Sophie does a little of both in her Wiltshire garden. The weather is generally wet with some frosts. The dahlia tubers in the garden borders are covered with old compost. This is called mulching and it gives the tubers a layer of protection against the cold weather. Sophie has done this successfully with most of her tubers for the past 4 years, only loosing a few to rot due to it being very wet.

Sophie then lifts her dahlia tubers in the cutting garden. In 2022 she did this too late (during the second week of November). “When we had a very cold spell in early December, the tubers hadn’t had time to properly dry and therefore they all rotted.” So in 2023 Sophie began to lift her dahlias at the end of October to protect them for Winter.

To lift your dahlias, choose a dry day and shake off as much soil as you can. Then turn them upside down and store them in a frost free place to drain and dry. This can be in a greenhouse, shed or kitchen. Then carefully pack them into crates with newspaper, or straw and store them in a frost free garage.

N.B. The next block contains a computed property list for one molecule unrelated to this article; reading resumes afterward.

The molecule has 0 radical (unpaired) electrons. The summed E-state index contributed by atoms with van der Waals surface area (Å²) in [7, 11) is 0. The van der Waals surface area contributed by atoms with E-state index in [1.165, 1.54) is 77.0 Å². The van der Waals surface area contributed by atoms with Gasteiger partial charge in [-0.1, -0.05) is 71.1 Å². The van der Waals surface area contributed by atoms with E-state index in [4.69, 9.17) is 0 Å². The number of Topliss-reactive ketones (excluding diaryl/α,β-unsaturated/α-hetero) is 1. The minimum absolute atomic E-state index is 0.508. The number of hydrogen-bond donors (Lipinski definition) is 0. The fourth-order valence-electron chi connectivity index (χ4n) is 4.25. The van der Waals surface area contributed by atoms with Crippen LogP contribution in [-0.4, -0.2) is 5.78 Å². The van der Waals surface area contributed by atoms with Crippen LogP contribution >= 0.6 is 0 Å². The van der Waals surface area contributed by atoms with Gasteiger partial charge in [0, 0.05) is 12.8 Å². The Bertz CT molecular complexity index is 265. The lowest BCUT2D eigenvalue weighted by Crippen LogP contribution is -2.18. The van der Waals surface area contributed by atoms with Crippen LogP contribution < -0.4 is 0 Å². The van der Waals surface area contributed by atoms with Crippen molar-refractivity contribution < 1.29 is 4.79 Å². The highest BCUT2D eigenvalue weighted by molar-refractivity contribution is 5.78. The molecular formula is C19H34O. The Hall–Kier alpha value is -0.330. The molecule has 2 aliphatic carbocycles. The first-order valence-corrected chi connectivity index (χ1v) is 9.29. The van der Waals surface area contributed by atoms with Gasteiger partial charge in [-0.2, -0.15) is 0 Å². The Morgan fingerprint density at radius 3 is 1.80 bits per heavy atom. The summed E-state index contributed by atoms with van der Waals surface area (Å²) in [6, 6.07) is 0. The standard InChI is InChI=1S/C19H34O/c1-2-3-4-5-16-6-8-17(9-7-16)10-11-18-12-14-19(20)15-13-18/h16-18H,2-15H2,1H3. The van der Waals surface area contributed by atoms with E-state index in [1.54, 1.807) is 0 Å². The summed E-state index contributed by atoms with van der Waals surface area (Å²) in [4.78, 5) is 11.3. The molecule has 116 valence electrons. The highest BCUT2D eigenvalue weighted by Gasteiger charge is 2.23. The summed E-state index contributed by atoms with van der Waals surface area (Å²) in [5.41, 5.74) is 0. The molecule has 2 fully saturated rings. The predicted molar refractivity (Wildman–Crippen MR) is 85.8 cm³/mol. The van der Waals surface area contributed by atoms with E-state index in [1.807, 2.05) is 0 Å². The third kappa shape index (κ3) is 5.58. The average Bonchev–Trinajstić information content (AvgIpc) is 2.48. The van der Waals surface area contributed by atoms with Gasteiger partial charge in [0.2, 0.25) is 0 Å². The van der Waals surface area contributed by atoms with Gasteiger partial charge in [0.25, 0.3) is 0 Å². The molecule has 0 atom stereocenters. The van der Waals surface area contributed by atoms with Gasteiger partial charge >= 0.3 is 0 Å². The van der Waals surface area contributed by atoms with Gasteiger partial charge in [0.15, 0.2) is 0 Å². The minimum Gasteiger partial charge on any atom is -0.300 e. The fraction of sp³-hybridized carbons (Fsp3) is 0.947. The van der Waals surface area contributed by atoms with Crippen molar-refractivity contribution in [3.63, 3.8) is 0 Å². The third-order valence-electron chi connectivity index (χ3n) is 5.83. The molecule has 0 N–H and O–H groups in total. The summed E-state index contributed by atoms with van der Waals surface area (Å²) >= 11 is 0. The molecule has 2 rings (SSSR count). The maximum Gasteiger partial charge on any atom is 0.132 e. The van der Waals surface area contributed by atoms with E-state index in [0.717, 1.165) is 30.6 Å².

How to care for your dahlia tubers: https://www.instagram.com/p/CyXrj2JqjS_/?utm_source=ig_web_copy_link&igshid=MzRlODBiNWFlZA==

NOVEMBER

November is the time to start thinking about next year’s garden and making sure you have a colour filled Spring garden.

Tulips planted in pots and containers look stunning and can be useful in smaller gardens or on a patio. They can be grouped together with other pots of tulips or other spring bulbs to make a beautiful spring display. November (or later) is a good time to plant tulips as any earlier they can be susceptible to tulip fire. https://www.rhs.org.uk/disease/tulip-fire

How to plant your tulips

🌱Using a mixture of peat-free multi-purpose compost and horticultural grit for drainage, fill your pots to about 2/3 of the way from the bottom.

🌱Add your tulip bulbs with the pointy end facing upwards. Bulbs can be planted quite close together in pots but they shouldn’t be touching each other.

🌱Cover the bulbs with more compost and top with a layer of grit. This helps to stop soil escaping in heavy rain.